Die Spanier in Peru oder Rollas Tod

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("The Spanish in Peru, or The death of Rolla") A German tragedy in five acts by August von Kotzebue, 1761-1819

The original text

Described as "Ein romantisches Trauerspiel in fünf Aufzügen", the play was first performed in 1795 and published Leipzig, 1796.

It was a sequel to his earlier five act play Die Sonnenjungfrau ("The Sunmaiden" in English, "Die Sonnenmaagd" in Dutch), the play which first featured Kotzebue's hero Rolla. (First performed in the Liebhabertheater at Reval on 19 December, 1789 and published in Leipzig in 1791.

Translations and adaptations

It has been translated many times and into many languages.

Into English

There are a number of English translations of the play, two appearing in the 1790s, alongside an adaptation by Sheridan. The titles also vary considerably, according to the translator. E.g. The Spaniards in Peru; or, The death of Rolla (by Anne Plumtre, performed and published 1799?*), Pizarro in Peru, or, The death of Rolla (by William Dunlap, published 1800, , or in later editions as Pizarro, or The Death of Rolla.

The most famous English version of the play though, and a huge commercial success for the adaptor, is Pizarro , a melodramatic adaptation by Richard Brinsley Sheridan, performed at the Drury Lane theatre and published under the title in 1799.

Into Dutch

Translated into Dutch as De Spanjaarden in Peru, of De Dood van Rolla by J S van Esveldt Holtrop. Alternately also written De Spanjarden in Peru, of De Dood van Rolla and published in Amsterdam by J. Doll in 1796. Sometimes the play only called De Dood van Rolla,

F.C.L. Bosman (1928: p. 276) cites a newspaper article in which the Cape Town producer C.E. Boniface seeks to buy play texts for production, including one he lists as Ubaldo, of De Dood van Rolla by August von Kotzbue and translated by J S van Esveldt Holtrop. However this is surely a misreading, and what is clearly meant is that Boniface was seeking a text for either Ubaldo (1808) or for De Dood van Rolla (1796) - two totally unrelated plays by Von Kotzebue, both translated into Dutch by J S van Esveldt Holtrop.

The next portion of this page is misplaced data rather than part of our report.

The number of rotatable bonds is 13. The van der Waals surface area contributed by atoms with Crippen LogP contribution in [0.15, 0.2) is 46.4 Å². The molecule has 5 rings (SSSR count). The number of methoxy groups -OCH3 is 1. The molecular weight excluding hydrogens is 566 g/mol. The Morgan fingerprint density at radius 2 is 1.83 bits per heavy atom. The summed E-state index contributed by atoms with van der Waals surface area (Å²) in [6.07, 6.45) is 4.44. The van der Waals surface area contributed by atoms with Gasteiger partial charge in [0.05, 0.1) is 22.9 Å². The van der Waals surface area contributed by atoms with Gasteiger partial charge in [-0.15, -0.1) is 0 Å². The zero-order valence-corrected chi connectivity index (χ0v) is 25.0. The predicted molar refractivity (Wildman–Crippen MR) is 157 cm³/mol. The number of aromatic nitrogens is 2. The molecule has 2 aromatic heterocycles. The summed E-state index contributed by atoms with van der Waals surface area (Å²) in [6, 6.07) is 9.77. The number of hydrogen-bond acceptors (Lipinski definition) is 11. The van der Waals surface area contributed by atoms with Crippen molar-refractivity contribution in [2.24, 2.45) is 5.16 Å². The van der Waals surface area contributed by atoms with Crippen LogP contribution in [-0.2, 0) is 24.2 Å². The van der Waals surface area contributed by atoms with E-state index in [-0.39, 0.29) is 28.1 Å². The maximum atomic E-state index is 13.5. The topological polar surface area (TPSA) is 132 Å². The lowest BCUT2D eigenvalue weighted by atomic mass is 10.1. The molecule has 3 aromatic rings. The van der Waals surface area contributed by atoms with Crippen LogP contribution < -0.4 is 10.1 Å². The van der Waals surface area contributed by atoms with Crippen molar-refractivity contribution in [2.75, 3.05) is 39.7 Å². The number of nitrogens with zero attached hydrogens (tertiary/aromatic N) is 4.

Performance history in South Africa

1829: Performed in Cape Town in English as Pizarro by H. Booth and local amateurs on 10 November, with as an afterpiece Black-Eyed Susan (Jerrold).

1835: Performed on 16 May as Pizarro in the Kaapsche Liefhebbery Theater ("The Cape Amateur Theatre") by the Dutch amateur company Vlyt en Kunst, most probably in Dutch, (though Bosman lists only the English title in his Index.) The accompanying piece is Jérome Pointu by Beaunoir - wrongly attributed to "D'Orvigny" (="Dorvigny") by the company (see Bosman, 1928:p333), for some reason.

1835: Repeated on 13 June as Pizarro in the Kaapsche Liefhebbery Theater ("The Cape Amateur Theatre") by the Dutch amateur company Vlyt en Kunst, again most probably in Dutch. The accompanying piece is Warren's Blacking, 30 Strand (translated from the English by "an Amateur")



Facsimile version of the text of Die Sonnenjungfrau[1]

Facsimile version of the text of De Spanjaarden in Peru [2]

John Philip Kemble promptbooks, Volume 1, The Folger facsimiles[3]

Facsimile version of the text of Pizarro by Sheridan, Google Books[4]

F.C.L. Bosman, 1928: pp. 333-4,

Go to ESAT Bibliography

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